Fighting for American Industrial Renewal; Industry and Manufacturing Advocacy Group for public Education

Value Added Taxes should go the way of the Edsel.

We ought to compete in globalization by eliminating the subsidy to offshoring; instituting a VAT tax that's rebateable to equalize our disadvantage in international trade, and activate the Secretary of Commerce's list of those items critical to our national security. This will put America back to work. But the conventional wisdom in Washington is that the only way to compete in globalization is to educate. It's Washington that needs the education. 

- Senator Fritz Hollings




Be sure to read our illustration of how North American-built products are priced out of serious consideration by European Tax and Tariff schemes.(Click the image on the right)

Then read a more detailed account below.




The piece below was published in the Cleveland Plain Dealer...

Mike Michaud December 27, 2008

In the wide-ranging debate about the bailout of the Big Three American automakers, unfair foreign trade practices have scarcely been mentioned. So many are so anxious to blame American businesses and American labor first -- without ever looking at the broader picture and the very un-level playing field on which we, in particular the U.S. government, force our domestic producers to compete.

Unfair foreign trade and economic practices are not "just a different way of doing business," but are conscious policies intended to distort markets and give foreign firms a competitive advantage over their American rivals. I would like to draw your attention today to just one of these unfair practices, value-added tax systems, which are used to discriminate against American cars, trucks, and auto parts, as well as thousands of other products, by over 150 of our trading partners.

Most of America's trading partners raise a substantial amount of their tax revenues from a value-added tax. This tax is levied at each step of the production process -- whenever value is added to a product and that product is passed up the assembly chain. The VAT is ultimately incorporated in the final price of the product and paid by the end consumer. However, if the product is exported, the producer gets a big break: the tax is rebated. In effect, the VAT functions as an export subsidy. It is also a barrier to entry to foreign markets because it is added to the cost of foreign goods coming into those markets.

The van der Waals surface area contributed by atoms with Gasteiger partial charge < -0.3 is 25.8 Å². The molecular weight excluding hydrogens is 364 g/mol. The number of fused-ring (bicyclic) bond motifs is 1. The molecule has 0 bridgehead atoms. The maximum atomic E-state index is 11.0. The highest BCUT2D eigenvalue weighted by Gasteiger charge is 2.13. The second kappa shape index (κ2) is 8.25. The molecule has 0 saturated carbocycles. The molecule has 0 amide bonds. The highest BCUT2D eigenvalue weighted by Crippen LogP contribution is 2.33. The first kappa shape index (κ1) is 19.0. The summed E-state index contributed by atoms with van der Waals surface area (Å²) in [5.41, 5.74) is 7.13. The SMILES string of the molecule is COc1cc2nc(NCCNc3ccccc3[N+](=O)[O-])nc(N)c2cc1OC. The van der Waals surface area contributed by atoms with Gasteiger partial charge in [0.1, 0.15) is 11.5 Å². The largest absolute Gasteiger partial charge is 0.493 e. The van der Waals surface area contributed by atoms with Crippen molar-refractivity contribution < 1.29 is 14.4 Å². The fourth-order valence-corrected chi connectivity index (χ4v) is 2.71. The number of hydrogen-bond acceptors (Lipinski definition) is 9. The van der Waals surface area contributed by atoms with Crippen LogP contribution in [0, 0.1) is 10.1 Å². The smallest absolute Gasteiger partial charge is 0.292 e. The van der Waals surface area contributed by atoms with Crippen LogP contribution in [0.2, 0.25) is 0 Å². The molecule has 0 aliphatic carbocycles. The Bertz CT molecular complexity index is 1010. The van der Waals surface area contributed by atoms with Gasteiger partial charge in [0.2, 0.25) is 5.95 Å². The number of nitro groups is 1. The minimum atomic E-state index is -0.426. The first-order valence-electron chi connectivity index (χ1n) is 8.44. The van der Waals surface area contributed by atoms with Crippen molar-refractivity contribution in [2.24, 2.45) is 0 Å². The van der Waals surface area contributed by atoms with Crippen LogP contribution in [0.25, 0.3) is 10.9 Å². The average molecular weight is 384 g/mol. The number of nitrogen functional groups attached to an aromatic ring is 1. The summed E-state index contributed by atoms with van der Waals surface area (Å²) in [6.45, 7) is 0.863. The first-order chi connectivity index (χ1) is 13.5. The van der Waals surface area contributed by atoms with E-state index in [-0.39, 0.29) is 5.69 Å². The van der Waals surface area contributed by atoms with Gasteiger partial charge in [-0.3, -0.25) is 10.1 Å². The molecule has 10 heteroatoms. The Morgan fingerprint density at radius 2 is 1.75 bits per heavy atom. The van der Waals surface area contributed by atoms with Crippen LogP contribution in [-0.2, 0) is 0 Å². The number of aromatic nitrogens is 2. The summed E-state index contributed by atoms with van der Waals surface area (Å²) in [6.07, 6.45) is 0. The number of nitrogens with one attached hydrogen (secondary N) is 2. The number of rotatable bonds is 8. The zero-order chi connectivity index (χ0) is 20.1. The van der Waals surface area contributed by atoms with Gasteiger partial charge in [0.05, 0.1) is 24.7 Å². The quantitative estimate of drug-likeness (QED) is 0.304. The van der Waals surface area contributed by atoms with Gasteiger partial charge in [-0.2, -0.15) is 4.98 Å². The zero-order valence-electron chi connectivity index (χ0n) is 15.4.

The unfairness of the VAT occurs when a VAT-country product comes into a non-VAT country -- like the United States.

If VAT countries trade with each other, it is a wash. Each country rebates the VAT for its exported products and imposes the VAT on imported products. There is rough parity. But in the United States, there is a free ride for foreign products produced under a VAT system -- because we do not levy a VAT at the border that compensates for the export rebate the product received at home. American-made, domestic products sold in our market do contain the cost of our taxes, but exported VAT products don't contain the cost of taxes at home or here.

This VAT disparity exists on cars, trucks, and auto parts imported into the United States, which compete with the Big Three and domestic parts makers in our market with the help of the VAT export subsidy from their home countries.

When comparing a German and American car, each offered to the consumer in its home market for $20,000. When the German car is exported to the United States, the VAT taxes are rebated and it costs $17,885 here -- a price advantage of roughly 10 percent due only to the difference in tax systems, not corporate competitiveness.

The VAT rebate gives the German automaker a tremendous advantage in our market. Please note that in the same example, the $20,000 American car exported to Germany is saddled with the VAT at the border -- which is imposed not just on the base price of the car, but the shipping and insurance costs as well -- and winds up costing $25,792 in Germany, while the German car remains at $20,000 in its home market. Small wonder that Detroit cannot export effectively from the United States but must set up foreign operations to counter the effects of the VAT (and currency manipulation and many other unfair foreign trade practices).

In sum, in competition with a foreign VAT country product, the American-made product winds up more uncompetitive in its home market, as well as in the foreign VAT country market. This disparity is reliably estimated to place an extra $290 billion burden on American manufactured goods and $85 billion on U.S. services -- or roughly half our yearly trade deficit.

In the next session, other members and I intend to introduce legislation to address this huge problem. Once we in the Congress place the Big Three -- and all domestic producers -- on an equal tax footing, American firms will take back lost market share here at home, expanding the domestic economic base to generate more jobs (with good benefits), profits, income -- and tax revenue. Our legislation will promote domestic economic growth and will keep American producers competitive both at home and overseas. It is high time that Congress and the executive act in concert quickly and effectively to eliminate the unfairness of the VAT and the competitive advantage it provides foreign rivals. This simple step would go a long way to assisting the Big Three and their parts suppliers become much more competitive.

Mike Michaud, a Democratic congressman from Maine, along with New Jersey Democratic Rep. Bill Pascrell, and Republican Reps. Duncan Hunter of California and Walter Jones of North Carolina, introduced a bill to negate the VAT disadvantage to U.S. producers. Ohio Rep. Betty Sutton was a co-sponsor. They intend to reintroduce it in the next Congress.